London Lives is a fascinating study that exposes the lesser-known experiences of eighteenth-century thieves, paupers, prostitutes and highwaymen. It charts the experiences of hundreds of thousands of Londoners who found themselves submerged in poverty or prosecuted for crime, and surveys their responses, to illustrate the extent to which plebeian Londoners influenced the pace and direction of change in social policy.
Calling upon a new body of digital evidence, the book illuminates the lives of prison escapees, expert manipulators of poor relief, celebrity highwaymen, lone mothers and vagrants; revealing how they each played the system to the best of their ability in order to survive in their various circumstances of misfortune. In these acts of desperation, the poor and the criminal exercised a profound and effective form of agency that changed the system itself, and shaped the evolution of the modern state.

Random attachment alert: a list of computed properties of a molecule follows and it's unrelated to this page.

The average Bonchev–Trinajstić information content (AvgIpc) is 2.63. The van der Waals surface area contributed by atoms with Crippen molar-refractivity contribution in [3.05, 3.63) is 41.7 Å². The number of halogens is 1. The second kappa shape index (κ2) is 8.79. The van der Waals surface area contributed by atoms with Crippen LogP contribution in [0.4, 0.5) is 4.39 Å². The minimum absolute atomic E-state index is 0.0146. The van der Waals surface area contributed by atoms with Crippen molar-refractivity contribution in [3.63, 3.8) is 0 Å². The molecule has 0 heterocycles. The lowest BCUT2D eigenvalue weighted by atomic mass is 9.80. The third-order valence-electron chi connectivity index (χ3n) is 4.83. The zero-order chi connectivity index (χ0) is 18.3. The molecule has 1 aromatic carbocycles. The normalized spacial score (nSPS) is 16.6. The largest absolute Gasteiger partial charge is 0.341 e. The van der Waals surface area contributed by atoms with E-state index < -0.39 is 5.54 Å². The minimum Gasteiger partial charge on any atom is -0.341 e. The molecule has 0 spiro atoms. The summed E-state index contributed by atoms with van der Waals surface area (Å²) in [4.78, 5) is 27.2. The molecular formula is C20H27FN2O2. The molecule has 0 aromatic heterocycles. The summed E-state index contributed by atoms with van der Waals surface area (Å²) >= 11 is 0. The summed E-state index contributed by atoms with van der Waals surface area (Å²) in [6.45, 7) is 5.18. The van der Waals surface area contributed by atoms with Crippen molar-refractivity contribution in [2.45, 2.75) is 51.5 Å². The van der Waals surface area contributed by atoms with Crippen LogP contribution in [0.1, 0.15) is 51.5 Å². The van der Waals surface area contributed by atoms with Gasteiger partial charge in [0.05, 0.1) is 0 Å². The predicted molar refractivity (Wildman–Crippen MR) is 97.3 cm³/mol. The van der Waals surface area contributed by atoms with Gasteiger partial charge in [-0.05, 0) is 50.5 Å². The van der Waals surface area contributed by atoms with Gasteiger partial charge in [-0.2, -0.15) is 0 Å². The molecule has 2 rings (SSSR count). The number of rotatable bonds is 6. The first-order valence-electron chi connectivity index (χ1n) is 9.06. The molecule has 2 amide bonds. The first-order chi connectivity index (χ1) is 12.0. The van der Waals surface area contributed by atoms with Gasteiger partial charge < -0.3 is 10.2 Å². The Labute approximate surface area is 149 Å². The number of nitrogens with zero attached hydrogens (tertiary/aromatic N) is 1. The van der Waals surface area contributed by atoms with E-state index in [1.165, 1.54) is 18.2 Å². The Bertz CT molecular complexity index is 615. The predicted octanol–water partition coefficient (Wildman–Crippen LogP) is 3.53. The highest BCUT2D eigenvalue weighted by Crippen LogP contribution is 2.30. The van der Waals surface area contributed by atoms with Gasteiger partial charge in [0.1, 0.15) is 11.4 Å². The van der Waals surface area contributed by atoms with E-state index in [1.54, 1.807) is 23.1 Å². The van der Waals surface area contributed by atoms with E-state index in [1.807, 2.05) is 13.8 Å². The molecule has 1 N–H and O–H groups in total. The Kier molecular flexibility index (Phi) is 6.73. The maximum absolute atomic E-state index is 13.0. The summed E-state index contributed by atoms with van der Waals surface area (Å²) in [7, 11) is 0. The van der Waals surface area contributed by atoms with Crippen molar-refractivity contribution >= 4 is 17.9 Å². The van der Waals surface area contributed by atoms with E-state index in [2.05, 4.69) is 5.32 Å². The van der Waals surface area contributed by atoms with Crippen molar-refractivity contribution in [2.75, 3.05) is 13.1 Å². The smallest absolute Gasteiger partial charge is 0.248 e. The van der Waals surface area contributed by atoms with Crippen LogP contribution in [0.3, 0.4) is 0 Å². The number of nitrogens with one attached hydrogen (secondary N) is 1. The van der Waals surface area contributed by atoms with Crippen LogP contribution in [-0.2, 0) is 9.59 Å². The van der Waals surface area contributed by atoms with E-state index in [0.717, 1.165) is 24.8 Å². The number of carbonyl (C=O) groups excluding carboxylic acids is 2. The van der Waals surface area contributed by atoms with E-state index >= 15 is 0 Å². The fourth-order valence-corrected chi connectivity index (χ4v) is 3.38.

In this new, attractively designed open access digital edition, readers can easily search and follow links both within the text, and to external websites containing the primary and secondary sources on which the argument is based. This format facilitates a new approach to reading monographs, in which readers switch back and forth between the original sources, the contextual secondary interpretation, and the monograph itself - gaining a deeper understanding of the period and argument. [×]